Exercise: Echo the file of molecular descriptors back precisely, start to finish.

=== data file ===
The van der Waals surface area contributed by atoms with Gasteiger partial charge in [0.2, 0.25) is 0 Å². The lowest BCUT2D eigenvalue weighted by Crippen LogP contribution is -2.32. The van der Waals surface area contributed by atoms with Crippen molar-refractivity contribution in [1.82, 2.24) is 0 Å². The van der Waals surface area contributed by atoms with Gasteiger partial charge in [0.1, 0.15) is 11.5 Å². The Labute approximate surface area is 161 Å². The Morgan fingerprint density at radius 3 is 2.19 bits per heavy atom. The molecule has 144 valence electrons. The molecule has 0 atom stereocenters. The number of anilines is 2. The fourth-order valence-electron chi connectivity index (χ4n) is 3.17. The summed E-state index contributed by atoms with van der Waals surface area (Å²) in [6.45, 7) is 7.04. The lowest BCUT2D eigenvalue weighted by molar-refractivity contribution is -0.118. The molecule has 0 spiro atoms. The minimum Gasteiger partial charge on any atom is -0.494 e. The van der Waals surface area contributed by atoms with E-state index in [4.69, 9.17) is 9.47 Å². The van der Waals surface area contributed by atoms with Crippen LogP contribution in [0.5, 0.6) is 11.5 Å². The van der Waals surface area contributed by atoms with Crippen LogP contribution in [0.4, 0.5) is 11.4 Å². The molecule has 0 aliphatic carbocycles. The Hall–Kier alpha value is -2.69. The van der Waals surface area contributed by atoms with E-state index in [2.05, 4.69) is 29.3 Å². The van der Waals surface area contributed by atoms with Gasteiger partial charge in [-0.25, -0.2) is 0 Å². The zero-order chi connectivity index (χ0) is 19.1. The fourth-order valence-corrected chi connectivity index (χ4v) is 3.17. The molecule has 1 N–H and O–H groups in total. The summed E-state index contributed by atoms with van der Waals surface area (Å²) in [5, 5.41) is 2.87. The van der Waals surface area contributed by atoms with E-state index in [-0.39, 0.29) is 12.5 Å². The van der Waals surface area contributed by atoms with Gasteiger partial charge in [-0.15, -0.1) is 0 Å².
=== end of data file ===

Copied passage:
The van der Waals surface area contributed by atoms with Gasteiger partial charge in [0.2, 0.25) is 0 Å². The lowest BCUT2D eigenvalue weighted by Crippen LogP contribution is -2.32. The van der Waals surface area contributed by atoms with Crippen molar-refractivity contribution in [1.82, 2.24) is 0 Å². The van der Waals surface area contributed by atoms with Gasteiger partial charge in [0.1, 0.15) is 11.5 Å². The Labute approximate surface area is 161 Å². The Morgan fingerprint density at radius 3 is 2.19 bits per heavy atom. The molecule has 144 valence electrons. The molecule has 0 atom stereocenters. The number of anilines is 2. The fourth-order valence-electron chi connectivity index (χ4n) is 3.17. The summed E-state index contributed by atoms with van der Waals surface area (Å²) in [6.45, 7) is 7.04. The lowest BCUT2D eigenvalue weighted by molar-refractivity contribution is -0.118. The molecule has 0 spiro atoms. The minimum Gasteiger partial charge on any atom is -0.494 e. The van der Waals surface area contributed by atoms with E-state index in [4.69, 9.17) is 9.47 Å². The van der Waals surface area contributed by atoms with Crippen LogP contribution in [0.5, 0.6) is 11.5 Å². The van der Waals surface area contributed by atoms with Crippen LogP contribution in [0.4, 0.5) is 11.4 Å². The molecule has 0 aliphatic carbocycles. The Hall–Kier alpha value is -2.69. The van der Waals surface area contributed by atoms with E-state index in [2.05, 4.69) is 29.3 Å². The van der Waals surface area contributed by atoms with Gasteiger partial charge in [-0.25, -0.2) is 0 Å². The zero-order chi connectivity index (χ0) is 19.1. The fourth-order valence-corrected chi connectivity index (χ4v) is 3.17. The molecule has 1 N–H and O–H groups in total. The summed E-state index contributed by atoms with van der Waals surface area (Å²) in [5, 5.41) is 2.87. The van der Waals surface area contributed by atoms with E-state index in [-0.39, 0.29) is 12.5 Å². The van der Waals surface area contributed by atoms with Gasteiger partial charge in [-0.15, -0.1) is 0 Å².